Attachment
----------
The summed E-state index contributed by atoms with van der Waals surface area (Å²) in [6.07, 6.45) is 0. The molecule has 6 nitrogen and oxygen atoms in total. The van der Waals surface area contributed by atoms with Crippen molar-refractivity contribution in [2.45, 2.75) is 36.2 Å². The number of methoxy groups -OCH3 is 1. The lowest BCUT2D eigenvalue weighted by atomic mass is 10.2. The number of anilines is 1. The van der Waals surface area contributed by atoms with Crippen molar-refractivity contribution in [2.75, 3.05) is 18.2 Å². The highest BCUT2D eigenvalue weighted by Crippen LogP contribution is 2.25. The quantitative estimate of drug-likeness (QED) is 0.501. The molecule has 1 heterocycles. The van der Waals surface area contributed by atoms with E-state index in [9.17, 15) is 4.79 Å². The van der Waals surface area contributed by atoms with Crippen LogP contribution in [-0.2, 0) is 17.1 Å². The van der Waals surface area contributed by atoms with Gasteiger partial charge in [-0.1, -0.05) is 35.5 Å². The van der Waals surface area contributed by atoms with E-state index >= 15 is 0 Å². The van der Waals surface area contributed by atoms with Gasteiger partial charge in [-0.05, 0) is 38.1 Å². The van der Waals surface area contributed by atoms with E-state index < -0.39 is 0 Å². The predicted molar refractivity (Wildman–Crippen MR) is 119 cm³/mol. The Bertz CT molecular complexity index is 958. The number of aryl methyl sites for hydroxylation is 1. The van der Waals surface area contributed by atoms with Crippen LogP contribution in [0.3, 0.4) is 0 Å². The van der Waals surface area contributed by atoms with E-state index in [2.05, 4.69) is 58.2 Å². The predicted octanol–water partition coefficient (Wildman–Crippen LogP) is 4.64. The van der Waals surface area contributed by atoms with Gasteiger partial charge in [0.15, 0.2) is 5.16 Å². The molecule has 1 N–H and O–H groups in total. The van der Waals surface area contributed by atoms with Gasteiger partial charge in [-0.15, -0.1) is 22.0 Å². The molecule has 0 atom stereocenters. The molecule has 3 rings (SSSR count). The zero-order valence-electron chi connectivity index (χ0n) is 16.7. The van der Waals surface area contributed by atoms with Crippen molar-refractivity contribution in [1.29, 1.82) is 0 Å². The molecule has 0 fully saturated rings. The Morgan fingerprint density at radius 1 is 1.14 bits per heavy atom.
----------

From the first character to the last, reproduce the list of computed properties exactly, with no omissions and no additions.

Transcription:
The summed E-state index contributed by atoms with van der Waals surface area (Å²) in [6.07, 6.45) is 0. The molecule has 6 nitrogen and oxygen atoms in total. The van der Waals surface area contributed by atoms with Crippen molar-refractivity contribution in [2.45, 2.75) is 36.2 Å². The number of methoxy groups -OCH3 is 1. The lowest BCUT2D eigenvalue weighted by atomic mass is 10.2. The number of anilines is 1. The van der Waals surface area contributed by atoms with Crippen molar-refractivity contribution in [2.75, 3.05) is 18.2 Å². The highest BCUT2D eigenvalue weighted by Crippen LogP contribution is 2.25. The quantitative estimate of drug-likeness (QED) is 0.501. The molecule has 1 heterocycles. The van der Waals surface area contributed by atoms with E-state index in [9.17, 15) is 4.79 Å². The van der Waals surface area contributed by atoms with Crippen LogP contribution in [-0.2, 0) is 17.1 Å². The van der Waals surface area contributed by atoms with Gasteiger partial charge in [-0.1, -0.05) is 35.5 Å². The van der Waals surface area contributed by atoms with E-state index >= 15 is 0 Å². The van der Waals surface area contributed by atoms with Gasteiger partial charge in [-0.05, 0) is 38.1 Å². The van der Waals surface area contributed by atoms with E-state index < -0.39 is 0 Å². The predicted molar refractivity (Wildman–Crippen MR) is 119 cm³/mol. The Bertz CT molecular complexity index is 958. The number of aryl methyl sites for hydroxylation is 1. The van der Waals surface area contributed by atoms with Crippen LogP contribution in [0.3, 0.4) is 0 Å². The van der Waals surface area contributed by atoms with E-state index in [2.05, 4.69) is 58.2 Å². The predicted octanol–water partition coefficient (Wildman–Crippen LogP) is 4.64. The van der Waals surface area contributed by atoms with Gasteiger partial charge in [0.15, 0.2) is 5.16 Å². The molecule has 1 N–H and O–H groups in total. The van der Waals surface area contributed by atoms with Gasteiger partial charge in [-0.15, -0.1) is 22.0 Å². The molecule has 0 atom stereocenters. The molecule has 3 rings (SSSR count). The zero-order valence-electron chi connectivity index (χ0n) is 16.7. The van der Waals surface area contributed by atoms with Crippen molar-refractivity contribution in [1.29, 1.82) is 0 Å². The molecule has 0 fully saturated rings. The Morgan fingerprint density at radius 1 is 1.14 bits per heavy atom.